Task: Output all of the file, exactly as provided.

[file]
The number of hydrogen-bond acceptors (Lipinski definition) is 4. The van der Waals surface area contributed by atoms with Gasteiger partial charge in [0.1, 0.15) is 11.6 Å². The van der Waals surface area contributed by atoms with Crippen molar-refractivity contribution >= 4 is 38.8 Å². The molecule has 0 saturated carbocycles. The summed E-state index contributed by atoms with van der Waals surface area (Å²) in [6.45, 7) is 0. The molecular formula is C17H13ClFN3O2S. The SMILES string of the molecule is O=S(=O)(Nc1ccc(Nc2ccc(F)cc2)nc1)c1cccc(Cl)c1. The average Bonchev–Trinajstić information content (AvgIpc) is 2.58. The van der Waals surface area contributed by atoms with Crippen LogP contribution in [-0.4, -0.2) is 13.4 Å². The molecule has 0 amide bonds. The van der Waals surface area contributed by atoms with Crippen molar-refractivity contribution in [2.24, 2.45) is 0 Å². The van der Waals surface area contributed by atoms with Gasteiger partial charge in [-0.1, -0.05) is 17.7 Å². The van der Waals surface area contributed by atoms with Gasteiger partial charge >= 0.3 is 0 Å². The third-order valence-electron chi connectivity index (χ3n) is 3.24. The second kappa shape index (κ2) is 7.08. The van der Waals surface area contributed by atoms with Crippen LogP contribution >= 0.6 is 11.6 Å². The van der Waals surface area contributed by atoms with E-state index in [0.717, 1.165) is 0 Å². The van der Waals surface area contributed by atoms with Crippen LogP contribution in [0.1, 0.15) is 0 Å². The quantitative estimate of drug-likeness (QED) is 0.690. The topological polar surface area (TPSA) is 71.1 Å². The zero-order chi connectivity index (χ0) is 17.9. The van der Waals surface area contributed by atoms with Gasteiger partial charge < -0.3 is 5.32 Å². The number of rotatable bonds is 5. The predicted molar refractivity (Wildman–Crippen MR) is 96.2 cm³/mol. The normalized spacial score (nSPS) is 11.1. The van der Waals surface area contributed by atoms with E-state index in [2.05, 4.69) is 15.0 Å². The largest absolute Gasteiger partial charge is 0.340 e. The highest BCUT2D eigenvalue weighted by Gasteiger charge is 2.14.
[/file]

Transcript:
The number of hydrogen-bond acceptors (Lipinski definition) is 4. The van der Waals surface area contributed by atoms with Gasteiger partial charge in [0.1, 0.15) is 11.6 Å². The van der Waals surface area contributed by atoms with Crippen molar-refractivity contribution >= 4 is 38.8 Å². The molecule has 0 saturated carbocycles. The summed E-state index contributed by atoms with van der Waals surface area (Å²) in [6.45, 7) is 0. The molecular formula is C17H13ClFN3O2S. The SMILES string of the molecule is O=S(=O)(Nc1ccc(Nc2ccc(F)cc2)nc1)c1cccc(Cl)c1. The average Bonchev–Trinajstić information content (AvgIpc) is 2.58. The van der Waals surface area contributed by atoms with Crippen LogP contribution in [-0.4, -0.2) is 13.4 Å². The molecule has 0 amide bonds. The van der Waals surface area contributed by atoms with Crippen molar-refractivity contribution in [2.24, 2.45) is 0 Å². The van der Waals surface area contributed by atoms with Gasteiger partial charge in [-0.1, -0.05) is 17.7 Å². The van der Waals surface area contributed by atoms with Gasteiger partial charge >= 0.3 is 0 Å². The third-order valence-electron chi connectivity index (χ3n) is 3.24. The second kappa shape index (κ2) is 7.08. The van der Waals surface area contributed by atoms with Crippen LogP contribution >= 0.6 is 11.6 Å². The van der Waals surface area contributed by atoms with E-state index in [0.717, 1.165) is 0 Å². The van der Waals surface area contributed by atoms with Crippen LogP contribution in [0.1, 0.15) is 0 Å². The quantitative estimate of drug-likeness (QED) is 0.690. The topological polar surface area (TPSA) is 71.1 Å². The zero-order chi connectivity index (χ0) is 17.9. The van der Waals surface area contributed by atoms with Gasteiger partial charge < -0.3 is 5.32 Å². The number of rotatable bonds is 5. The predicted molar refractivity (Wildman–Crippen MR) is 96.2 cm³/mol. The normalized spacial score (nSPS) is 11.1. The van der Waals surface area contributed by atoms with E-state index in [2.05, 4.69) is 15.0 Å². The largest absolute Gasteiger partial charge is 0.340 e. The highest BCUT2D eigenvalue weighted by Gasteiger charge is 2.14.